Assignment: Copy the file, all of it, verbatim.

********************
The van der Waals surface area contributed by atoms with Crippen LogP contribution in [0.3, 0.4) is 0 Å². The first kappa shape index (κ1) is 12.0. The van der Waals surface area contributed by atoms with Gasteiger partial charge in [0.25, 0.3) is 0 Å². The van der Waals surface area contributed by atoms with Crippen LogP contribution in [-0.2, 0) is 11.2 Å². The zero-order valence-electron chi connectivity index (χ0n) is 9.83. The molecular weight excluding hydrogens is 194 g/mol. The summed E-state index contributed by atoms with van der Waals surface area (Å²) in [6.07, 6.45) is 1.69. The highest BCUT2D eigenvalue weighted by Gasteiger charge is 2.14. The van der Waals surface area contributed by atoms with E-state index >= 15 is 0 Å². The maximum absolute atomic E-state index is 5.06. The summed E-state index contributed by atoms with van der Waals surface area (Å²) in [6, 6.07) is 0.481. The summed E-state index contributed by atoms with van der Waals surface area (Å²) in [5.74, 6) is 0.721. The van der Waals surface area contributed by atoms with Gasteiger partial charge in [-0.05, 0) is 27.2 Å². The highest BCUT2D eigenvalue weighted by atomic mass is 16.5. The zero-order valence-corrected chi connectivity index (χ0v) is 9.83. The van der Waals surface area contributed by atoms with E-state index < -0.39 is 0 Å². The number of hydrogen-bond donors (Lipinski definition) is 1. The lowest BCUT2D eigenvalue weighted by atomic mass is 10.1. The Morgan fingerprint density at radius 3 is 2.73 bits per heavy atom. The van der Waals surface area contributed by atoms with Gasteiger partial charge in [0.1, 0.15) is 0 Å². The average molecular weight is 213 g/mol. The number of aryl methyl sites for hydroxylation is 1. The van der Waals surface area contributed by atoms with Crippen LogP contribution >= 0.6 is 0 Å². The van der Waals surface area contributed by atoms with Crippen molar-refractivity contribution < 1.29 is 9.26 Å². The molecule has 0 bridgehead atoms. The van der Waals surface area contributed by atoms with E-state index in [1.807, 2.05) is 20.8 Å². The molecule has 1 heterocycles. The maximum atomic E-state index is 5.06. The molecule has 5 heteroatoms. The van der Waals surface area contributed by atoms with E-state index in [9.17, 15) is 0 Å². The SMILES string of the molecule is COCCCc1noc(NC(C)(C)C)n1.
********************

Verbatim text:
The van der Waals surface area contributed by atoms with Crippen LogP contribution in [0.3, 0.4) is 0 Å². The first kappa shape index (κ1) is 12.0. The van der Waals surface area contributed by atoms with Gasteiger partial charge in [0.25, 0.3) is 0 Å². The van der Waals surface area contributed by atoms with Crippen LogP contribution in [-0.2, 0) is 11.2 Å². The zero-order valence-electron chi connectivity index (χ0n) is 9.83. The molecular weight excluding hydrogens is 194 g/mol. The summed E-state index contributed by atoms with van der Waals surface area (Å²) in [6.07, 6.45) is 1.69. The highest BCUT2D eigenvalue weighted by Gasteiger charge is 2.14. The van der Waals surface area contributed by atoms with E-state index >= 15 is 0 Å². The maximum absolute atomic E-state index is 5.06. The summed E-state index contributed by atoms with van der Waals surface area (Å²) in [6, 6.07) is 0.481. The summed E-state index contributed by atoms with van der Waals surface area (Å²) in [5.74, 6) is 0.721. The van der Waals surface area contributed by atoms with Gasteiger partial charge in [-0.05, 0) is 27.2 Å². The highest BCUT2D eigenvalue weighted by atomic mass is 16.5. The zero-order valence-corrected chi connectivity index (χ0v) is 9.83. The van der Waals surface area contributed by atoms with E-state index < -0.39 is 0 Å². The number of hydrogen-bond donors (Lipinski definition) is 1. The lowest BCUT2D eigenvalue weighted by atomic mass is 10.1. The Morgan fingerprint density at radius 3 is 2.73 bits per heavy atom. The van der Waals surface area contributed by atoms with Gasteiger partial charge in [0.1, 0.15) is 0 Å². The average molecular weight is 213 g/mol. The number of aryl methyl sites for hydroxylation is 1. The van der Waals surface area contributed by atoms with Crippen LogP contribution >= 0.6 is 0 Å². The van der Waals surface area contributed by atoms with Crippen molar-refractivity contribution < 1.29 is 9.26 Å². The molecule has 0 bridgehead atoms. The van der Waals surface area contributed by atoms with E-state index in [1.807, 2.05) is 20.8 Å². The molecule has 1 heterocycles. The maximum atomic E-state index is 5.06. The molecule has 5 heteroatoms. The van der Waals surface area contributed by atoms with E-state index in [9.17, 15) is 0 Å². The SMILES string of the molecule is COCCCc1noc(NC(C)(C)C)n1.